Ercon showed collections under her own name in the early noughts but has since focused on creative consultancy, becoming head designer of Adidas by Stella McCartney and helping Hussein Chalayan develop his range for Puma.  Interestingly for ASOS, they haven't gone for a starry designer name to do this open collaboration with and instead have chosen someone is the real deal when it comes to sportswear.  She also happens to be well versed in the period she is referencing in the collection so I asked her a few questions about reliving the delights of late 80s dance acts such as Inner City and Yazz through the video and the collection.  

What visual references did you have for this ASOS Revive collection and for the accompanying film – I imagine there must have been a fair bit of 80s-90s YouTube searching going on?
Ebru Ercon: Yes!  Lots of YouTube, my own record collection, and my memories of the time.  The film was definitely inspired by music videos, most notably Inner City‚Äôs 1988 "Big Fun". My main influence was Mark Leckey's "Fiorucci made me Hardcore".  It‚Äôs such a brilliant film.  It gives me shivers.  It depicts the raw energy of that time when you‚Äôre in your youth.  You watch it and think about how annoying that youth culture has been appropriated into mass "Trends", Leckey's film really communicates this transition.  The early 1990's was the last teen revolt as such.

Do you think this aesthetic of 90s fusion of trainers, mini backpacks and sportswear-fused clothing can be considered as vintage in the conventional sense of the word (given that the 90s wasn't that long ago)?
Ebru Ercon: I think vintage seems to be more "retro", really vintage is just a posh way of saying Second Hand.  In its heyday, saying something was Vintage was a justification for paying more for something because it had been edited/sourced by designers or stylistsinto an "important or relevant piece".  With the 1990's, because the clothing was accessible, cheap, bright, sporty and unisex in most cases it's really hard to think of a Benetton top or a Chipie Trainer in the same way as a 1940's Dior dress. 


What is it about that period that you love?
Ebru Ercon: Well being a teenager in the late 80s and early 1990's means I am a bit nostalgic!  It was really the energy and non branded aspect of everything. It was about people just doing something purely about music and dancing.  Before the Criminal Justice bill you could pretty much set up Speakers anywhere and start a party.  Girl's sexuality was also about attitude, you might have worn hot pants but with Nike Air Max and a baggy t-shirt, so it was a different kind of sexuality to now.  You needed to dance and move, in warehouse spaces or fields, you definitely can't do that in 6inch heels and carrying an "it‚Äù bag!  That created a lack of "preciousness".  The clothes were about night time and worked with the lights and lasers at the raves.  Then you had to get on coaches or night buses home so you would have hoodies or sweatshirts that could be tied around your waist or necks while dancing and then worn home.  People talked about it being the Second Summer of Love-but really it was very different to the 1960's hippy movement.  What I miss about London clubbing that definitely was there at that time is the mixture in the crowd. Now things can be quite "scene" based.  At raves you would have all sorts of people, very mixed and that is what created the energy.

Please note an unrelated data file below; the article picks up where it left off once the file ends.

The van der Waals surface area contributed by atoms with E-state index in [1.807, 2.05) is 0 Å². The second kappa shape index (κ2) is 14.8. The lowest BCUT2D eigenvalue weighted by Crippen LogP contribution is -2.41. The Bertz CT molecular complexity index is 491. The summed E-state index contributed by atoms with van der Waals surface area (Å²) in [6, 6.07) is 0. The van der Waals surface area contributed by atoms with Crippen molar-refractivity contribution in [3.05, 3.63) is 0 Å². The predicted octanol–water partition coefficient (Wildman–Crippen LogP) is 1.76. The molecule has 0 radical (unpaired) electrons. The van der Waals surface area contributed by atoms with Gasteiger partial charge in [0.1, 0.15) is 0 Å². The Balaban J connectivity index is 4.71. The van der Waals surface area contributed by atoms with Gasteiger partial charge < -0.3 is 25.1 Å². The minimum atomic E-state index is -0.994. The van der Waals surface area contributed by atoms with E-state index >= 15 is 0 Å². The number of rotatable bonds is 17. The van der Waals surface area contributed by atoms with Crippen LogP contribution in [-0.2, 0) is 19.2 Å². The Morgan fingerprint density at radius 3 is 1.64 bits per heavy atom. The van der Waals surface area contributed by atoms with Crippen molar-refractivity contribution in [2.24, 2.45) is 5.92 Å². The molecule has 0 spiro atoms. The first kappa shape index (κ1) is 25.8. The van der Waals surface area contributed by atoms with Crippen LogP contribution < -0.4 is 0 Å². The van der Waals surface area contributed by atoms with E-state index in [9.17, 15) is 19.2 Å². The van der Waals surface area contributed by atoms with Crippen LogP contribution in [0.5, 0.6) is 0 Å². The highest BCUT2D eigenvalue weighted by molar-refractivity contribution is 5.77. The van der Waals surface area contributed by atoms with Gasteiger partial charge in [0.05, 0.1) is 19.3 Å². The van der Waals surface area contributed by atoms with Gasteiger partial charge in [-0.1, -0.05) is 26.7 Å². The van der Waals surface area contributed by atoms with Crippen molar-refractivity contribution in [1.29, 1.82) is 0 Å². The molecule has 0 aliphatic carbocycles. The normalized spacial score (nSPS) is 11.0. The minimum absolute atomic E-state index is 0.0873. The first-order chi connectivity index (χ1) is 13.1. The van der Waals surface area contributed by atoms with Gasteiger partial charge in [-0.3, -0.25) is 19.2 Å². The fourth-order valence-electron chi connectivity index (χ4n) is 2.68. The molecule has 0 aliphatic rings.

What was working with ASOS like, as someone who has mainly worked in high-end fashion?
Ebru Ercon: Loved it.  The immediacy of Online is great.  It's about a real girl that plays all sorts of characters on a daily basis.  High end Fashion can be very "staid", too serious and forgetting about the actual girl in the clothes.  You can get caught up in creating a vision that is very ego based.  I loved working on something that had to covey an idea of an era, plus be contemporary, be worn and especially to be danced in! 





ASOS Revive S/S 12 pieces available from the 23rd April and you can register interest here.



(CREDITS: Art Director/Producer – Anna Walker, Director – Zaiba Jabbar, Stylist/Casting – Madeleine Ostlie, DOP – Sara Deane, Sound design – Nic Nell (Casually Here), Set – Josephine Chime, Choreographer – Ianthe Wright)